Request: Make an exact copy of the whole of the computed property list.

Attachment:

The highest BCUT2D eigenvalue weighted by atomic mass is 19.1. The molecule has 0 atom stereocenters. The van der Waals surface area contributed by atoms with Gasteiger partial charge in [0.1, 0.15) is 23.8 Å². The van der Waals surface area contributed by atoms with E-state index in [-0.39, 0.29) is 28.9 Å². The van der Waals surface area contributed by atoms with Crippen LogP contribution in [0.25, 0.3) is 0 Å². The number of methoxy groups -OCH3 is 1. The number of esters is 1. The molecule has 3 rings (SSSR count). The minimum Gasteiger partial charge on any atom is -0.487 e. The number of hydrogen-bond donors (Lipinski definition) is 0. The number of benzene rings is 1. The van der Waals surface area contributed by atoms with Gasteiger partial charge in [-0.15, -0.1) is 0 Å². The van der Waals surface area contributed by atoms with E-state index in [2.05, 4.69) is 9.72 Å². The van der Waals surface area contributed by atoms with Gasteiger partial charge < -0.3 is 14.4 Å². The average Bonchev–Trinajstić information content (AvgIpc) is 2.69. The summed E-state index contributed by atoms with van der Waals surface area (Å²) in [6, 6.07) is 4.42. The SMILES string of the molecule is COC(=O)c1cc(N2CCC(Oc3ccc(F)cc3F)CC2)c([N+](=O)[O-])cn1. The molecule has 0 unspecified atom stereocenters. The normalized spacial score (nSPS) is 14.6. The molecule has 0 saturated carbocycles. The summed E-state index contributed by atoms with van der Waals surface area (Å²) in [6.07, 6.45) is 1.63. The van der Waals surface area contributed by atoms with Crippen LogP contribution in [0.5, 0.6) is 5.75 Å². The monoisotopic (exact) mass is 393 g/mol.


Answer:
The highest BCUT2D eigenvalue weighted by atomic mass is 19.1. The molecule has 0 atom stereocenters. The van der Waals surface area contributed by atoms with Gasteiger partial charge in [0.1, 0.15) is 23.8 Å². The van der Waals surface area contributed by atoms with E-state index in [-0.39, 0.29) is 28.9 Å². The van der Waals surface area contributed by atoms with Crippen LogP contribution in [0.25, 0.3) is 0 Å². The number of methoxy groups -OCH3 is 1. The number of esters is 1. The molecule has 3 rings (SSSR count). The minimum Gasteiger partial charge on any atom is -0.487 e. The number of hydrogen-bond donors (Lipinski definition) is 0. The number of benzene rings is 1. The van der Waals surface area contributed by atoms with Gasteiger partial charge in [-0.15, -0.1) is 0 Å². The van der Waals surface area contributed by atoms with E-state index in [2.05, 4.69) is 9.72 Å². The van der Waals surface area contributed by atoms with Gasteiger partial charge < -0.3 is 14.4 Å². The average Bonchev–Trinajstić information content (AvgIpc) is 2.69. The summed E-state index contributed by atoms with van der Waals surface area (Å²) in [6, 6.07) is 4.42. The SMILES string of the molecule is COC(=O)c1cc(N2CCC(Oc3ccc(F)cc3F)CC2)c([N+](=O)[O-])cn1. The molecule has 0 unspecified atom stereocenters. The normalized spacial score (nSPS) is 14.6. The molecule has 0 saturated carbocycles. The summed E-state index contributed by atoms with van der Waals surface area (Å²) in [6.07, 6.45) is 1.63. The van der Waals surface area contributed by atoms with Crippen LogP contribution in [0.5, 0.6) is 5.75 Å². The monoisotopic (exact) mass is 393 g/mol.